Sunday, January 23, 2011

2000 Bowman Chrome Draft Box Recap (Black Friday Box #3)

Happy Sunday everyone. I hope people are enjoying the 20 degree weather as much as I am (and I still refuse to put on a sweater, take that Mother Nature) and let’s hope for some great football games later in the day. Along with the two boxes of 2000 Bowman Chrome I bought, I picked up the 2000 Bowman Chrome Draft set on the cheap. This 110-card set features the biggest prospects and draft picks and were sold separately in a cute little box. And unlike today when Topps tries to milk as much money as it can out of the Draft and Prospect sets, these stack featured no autographs, parallels, refractors or any of that nonsense. This was 2000-era card collecting at its finest.

The biggest “rookie card” out of the set is Adrian Gonzalez’s, which features him in a Marlins uniform. I think I mentioned this before when the Marlins dumped Gonzalez because they were worried about his wrist problems.

The first fifteen cards or so featured young players (whom some had rookie cards in the regular base set) and what date they made their major league debut in.

When shuffling through the stack of mostly no-name prospects that never panned out, you’ll find that one gem or two that feature a player that’s still in the league.
How many of you remember Wainwright pitching major league ball before 2005? Cause he didn’t. He was moving around in the minor leagues for five years before getting the call, and he hasn’t looked back since.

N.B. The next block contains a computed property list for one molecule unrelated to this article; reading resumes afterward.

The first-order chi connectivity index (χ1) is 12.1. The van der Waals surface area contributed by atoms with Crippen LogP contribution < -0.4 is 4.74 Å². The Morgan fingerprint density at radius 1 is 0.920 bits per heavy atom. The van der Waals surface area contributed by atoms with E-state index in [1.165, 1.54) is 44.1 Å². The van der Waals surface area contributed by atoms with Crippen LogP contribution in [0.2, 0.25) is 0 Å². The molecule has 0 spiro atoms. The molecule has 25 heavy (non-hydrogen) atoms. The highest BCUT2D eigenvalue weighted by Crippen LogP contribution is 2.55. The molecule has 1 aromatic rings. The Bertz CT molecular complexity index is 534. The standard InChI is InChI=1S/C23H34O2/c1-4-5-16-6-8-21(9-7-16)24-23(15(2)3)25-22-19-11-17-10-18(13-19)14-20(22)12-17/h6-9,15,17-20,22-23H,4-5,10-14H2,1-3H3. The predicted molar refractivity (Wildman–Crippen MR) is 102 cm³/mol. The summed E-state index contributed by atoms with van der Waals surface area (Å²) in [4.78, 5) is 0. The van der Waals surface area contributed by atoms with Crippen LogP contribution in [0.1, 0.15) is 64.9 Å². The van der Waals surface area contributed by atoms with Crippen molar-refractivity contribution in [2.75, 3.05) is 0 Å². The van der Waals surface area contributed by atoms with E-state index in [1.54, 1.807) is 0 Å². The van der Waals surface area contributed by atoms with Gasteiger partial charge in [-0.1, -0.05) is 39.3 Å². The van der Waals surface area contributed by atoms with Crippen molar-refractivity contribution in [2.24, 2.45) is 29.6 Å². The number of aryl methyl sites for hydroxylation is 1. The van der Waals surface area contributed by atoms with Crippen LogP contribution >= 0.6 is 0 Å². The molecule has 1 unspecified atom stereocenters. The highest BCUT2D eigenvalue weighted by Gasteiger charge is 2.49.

Kevin Gregg still sucking up the place. He actually was signed in 1996 by the Oakland A’s, so I’m not exactly sure what he’s doing in this set. Either way, it took him about seven years before he made his major league debut with the (then) Anaheim Angles in 2003.

Take a guess at who this guy is related to.

How in the world does someone not have a signature? Ironically, Wilkerson would have a more successful career than more than half the other prospects in this set.

This was the most fun I had busting a box. Okay, opening up a cute little box and looking through the cards. But it was still very entertaining. Looking at all the prospects and how many of them were still in the league, how youthful they looked, who their original team was, and all that good stuff. It was very enjoyable and I encourage everyone to go pick up one of these types of sets from about a decade or so ago and just look through them. You’ll be amazed at all the stuff you’ll find.

I promise this is the last 2000 Bowman Chrome reference For Card’s Sake will make in a while. Well, I’ll post a checklist tomorrow. Then that will be it. I swear.

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